The initial rules for the Iditarod were scrawled on a bar napkin, based on Nome’s All Alaska Sweepstakes race, a worldwide phenomenon in the early part of the century that made household names out of revered Alaskan dog men like Leonhard Seppala and Scotty Allan. Redington contacted the Nome Kennel Club, assuring assistance from both ends of the trail. The Army Corps of Engineers pitched in, conveniently conducting an arctic winter exercise right along the Iditarod Trail, commencing curiously just days ahead of the race’s official start. The governor of Alaska established dog mushing as the state sport in advance of the race. Somehow, piece by piece, Redington’s dream of a 1,000 mile sled dog race was becoming a reality.
The only problem was that no one had ever completed a thousand-mile race. Expectations and reactions varied wildly, from enthusiastic support to acerbic naysaying. None of the mushers knew quite what to anticipate. Nonetheless, thirty-four teams showed up for the race, unloading dog trucks and sorting through mountains of gear in Anchorage parking lots, ahead of the starting gun. Race sleds as we know them didn’t exist; there were either sprint sleds (made to be light and fast) or freight sleds (longer toboggan-style sleds made to haul hundreds of pounds), but nothing tailor-made to a race that had never been run. Today’s modifications—Kevlar wrapping, tail draggers, aluminum frames, custom sled bags, and runner plastics—were nowhere to be seen. Instead, babiche-woven birch sleds were jam-packed with enough gear to sustain a musher and his dogs for the foreseeable future, weighing more than four hundred pounds. Axes, Blazo cans, sleeping bags, cookers, scoops, snowshoes, extra parkas, could anticipate needing were stuffed into the heavy sleds.
When the mushers first started down the trail, the full sum of the prize money had not yet been secured. Redington did not race in the first Iditarod, but opted to spearhead the logistics for a smooth race. In the first year, temperatures plummeted as low as -130°F with wind chill. The mushers camped together at night, trading stories over bonfires and tin cups of coffee. Teams took turns breaking trail after fresh snow fell.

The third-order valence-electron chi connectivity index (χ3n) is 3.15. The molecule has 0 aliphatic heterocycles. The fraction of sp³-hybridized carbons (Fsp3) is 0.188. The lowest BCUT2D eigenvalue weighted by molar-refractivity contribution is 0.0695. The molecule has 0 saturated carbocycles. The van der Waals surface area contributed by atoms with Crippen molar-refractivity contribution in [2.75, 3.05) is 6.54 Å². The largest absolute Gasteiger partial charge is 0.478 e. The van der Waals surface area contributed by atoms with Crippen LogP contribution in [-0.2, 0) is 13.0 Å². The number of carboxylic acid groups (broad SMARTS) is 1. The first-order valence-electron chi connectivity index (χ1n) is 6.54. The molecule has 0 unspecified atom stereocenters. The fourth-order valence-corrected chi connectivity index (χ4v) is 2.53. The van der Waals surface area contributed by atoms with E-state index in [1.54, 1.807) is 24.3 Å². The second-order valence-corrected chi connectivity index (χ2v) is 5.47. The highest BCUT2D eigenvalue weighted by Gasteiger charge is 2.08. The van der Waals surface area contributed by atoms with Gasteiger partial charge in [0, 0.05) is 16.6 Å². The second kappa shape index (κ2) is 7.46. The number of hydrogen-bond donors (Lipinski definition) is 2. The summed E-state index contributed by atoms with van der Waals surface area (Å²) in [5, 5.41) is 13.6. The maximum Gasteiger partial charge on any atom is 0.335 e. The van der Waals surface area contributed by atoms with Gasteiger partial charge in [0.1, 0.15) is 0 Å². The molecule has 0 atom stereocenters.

Mushers had come from all over the state of Alaska—from Teller, Nome, Red Dog, Nenana, Seward, and all points in between. It was a unifying experience for the sport that provided insight into the motivations shared by the mushing community. Twenty days, forty minutes, and forty-one seconds after the race began, Dick Wilmarth and the famous lead dog Hotfoot mushed down Front Street in Nome to much adulation, garnering a purse of $12,000 for winning the first Iditarod.
Today’s victors arrive in Nome considerably faster; until this year’s race, which broke the record, the fastest time was eight days, eleven hours, twenty minutes, and sixteen seconds, held by four-time champion Dallas Seavey (whose grandfather and father preceded him in running the race). The first woman to win—Libby Riddles—did so in 1984, prompting the immediate proliferation of t-shirts stating “Alaska: where men are men and women win the Iditarod.” The race has seen one five-time champion (Rick Swenson) and a handful of four-time champs (Jeff King, Dallas Seavey, Martin Buser, Doug Swingley, and Susan Butcher). The trail is now established, kept open, and groomed by an army of volunteers. Sponsorships and financial support pour in for the race: the present champion is awarded $75,000 and a new Dodge truck.
What started as a dream of bringing the spirit of the sled dog back to the villages, shining an international light on the deep and abiding bond between a musher and his or her dog team, has ballooned into a world-renowned event. Along with the Yukon Quest 1,000 Mile International Sled Dog Race, run each February, the Iditarod is regarded as the premier event in dog mushing. Since 1990, more than 70 entrants have competed in the race every year. Meanwhile, hundreds of volunteers assist with logistics, communications, veterinary care, officiating, public relations, dog yard maintenance, and countless other tasks to make the race run smoothly.
Yet even as the race finds more renown, better PR, larger sponsorships, and a broadening audience, one thing has not changed: Out there, in the middle of the Alaskan wilderness, men and women still challenge themselves and their dogs to one of the ultimate tests of the North, navigating a forbidding expanse of land stretching 1,000 miles during the dead of winter. In the end, most teams don’t run for a shot at winning; they run for the rich, ineffable beauty of being on trail with their dogs and fellow mushers.